As some of you may know, our parishes hosted a Confirmation Service the other week, with Bishop Robert coming up to confirm 4 adults, from Ilfracombe and Berrynarbor, and our 3 young people - Chloe, Elizabeth and Somer. I don't know why, but I'm always moved by a Confirmation - perhaps because it reminds me of my Confirmation, aged 30, which was such a significant moment in my journey of faith. This time, standing next to the Bishop, I was struck by the silence, each time, after he had laid hands on each person's head and before he spoke the words of confirmation. It was one of those deep moments when you sense something going on that is beyond words and beyond explanation.

And then, after the service, there was a real sense of joy and delight. I was interested in Bishop Robert's sermon, in which he spoke about happiness, and how the expectation in our society, that achieving happiness is the most worthwhile goal possible, actually sets us up for disappointment and failure. Sometimes we're simply not happy. Instead, he suggested we aim for contentment, by which I think he meant an acceptance, by God's grace, of the way things are, of both good and bad fortune - a state of mind which we might also describe as inner peace.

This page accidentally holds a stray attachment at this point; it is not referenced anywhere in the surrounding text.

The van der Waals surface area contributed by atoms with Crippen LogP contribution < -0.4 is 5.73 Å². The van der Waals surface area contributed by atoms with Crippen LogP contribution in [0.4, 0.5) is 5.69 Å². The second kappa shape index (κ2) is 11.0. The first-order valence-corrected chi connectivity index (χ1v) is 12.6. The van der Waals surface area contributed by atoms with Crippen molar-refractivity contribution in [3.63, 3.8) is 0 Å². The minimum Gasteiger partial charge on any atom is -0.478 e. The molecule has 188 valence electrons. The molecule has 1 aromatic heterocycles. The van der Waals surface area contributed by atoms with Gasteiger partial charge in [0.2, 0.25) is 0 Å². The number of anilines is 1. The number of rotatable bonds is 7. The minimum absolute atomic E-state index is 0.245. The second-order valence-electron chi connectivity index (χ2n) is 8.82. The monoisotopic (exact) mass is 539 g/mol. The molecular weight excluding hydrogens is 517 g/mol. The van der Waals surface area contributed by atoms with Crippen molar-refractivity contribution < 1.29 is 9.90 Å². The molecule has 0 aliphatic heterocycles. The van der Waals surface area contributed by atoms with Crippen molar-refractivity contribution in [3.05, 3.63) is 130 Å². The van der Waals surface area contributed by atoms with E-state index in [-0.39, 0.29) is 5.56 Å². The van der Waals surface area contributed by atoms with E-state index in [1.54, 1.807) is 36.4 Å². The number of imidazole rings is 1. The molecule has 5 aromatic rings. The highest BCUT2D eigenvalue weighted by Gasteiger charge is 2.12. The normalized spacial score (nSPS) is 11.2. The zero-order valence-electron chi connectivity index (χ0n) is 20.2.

Afterwards, I thought about joy, and in particular, the way that joy is often a kind of act of defiance against everything which oppresses - or depresses - us. I felt it again when the Exmoor Carolers, in concert at St. Sabinus', brought us their special, unpretentious joyfulness as they sang folk carols. It was dark outside, and often the world is dark; yet here was an insistence that joy at the birth of Christ takes precedence over - outshines - all else.

And again, at our 2 Christingle services, as we lit candles and turned the electrics off, I understood a bit more about this joy. Can I call it underdog joy? By which I mean: however much we are told, and tell ourselves, that darkness must prevail, the underdog joy of a small candle declares its final, absolute unwillingness to be put out. And stands for the light and love of Christ, content to shine on in the darkness, for ever and for all of us.

It's the evening of Election Day. Tomorrow, in the cold light of a winter day, you and I may or may not be happy with the result. But joy can never be taken from us.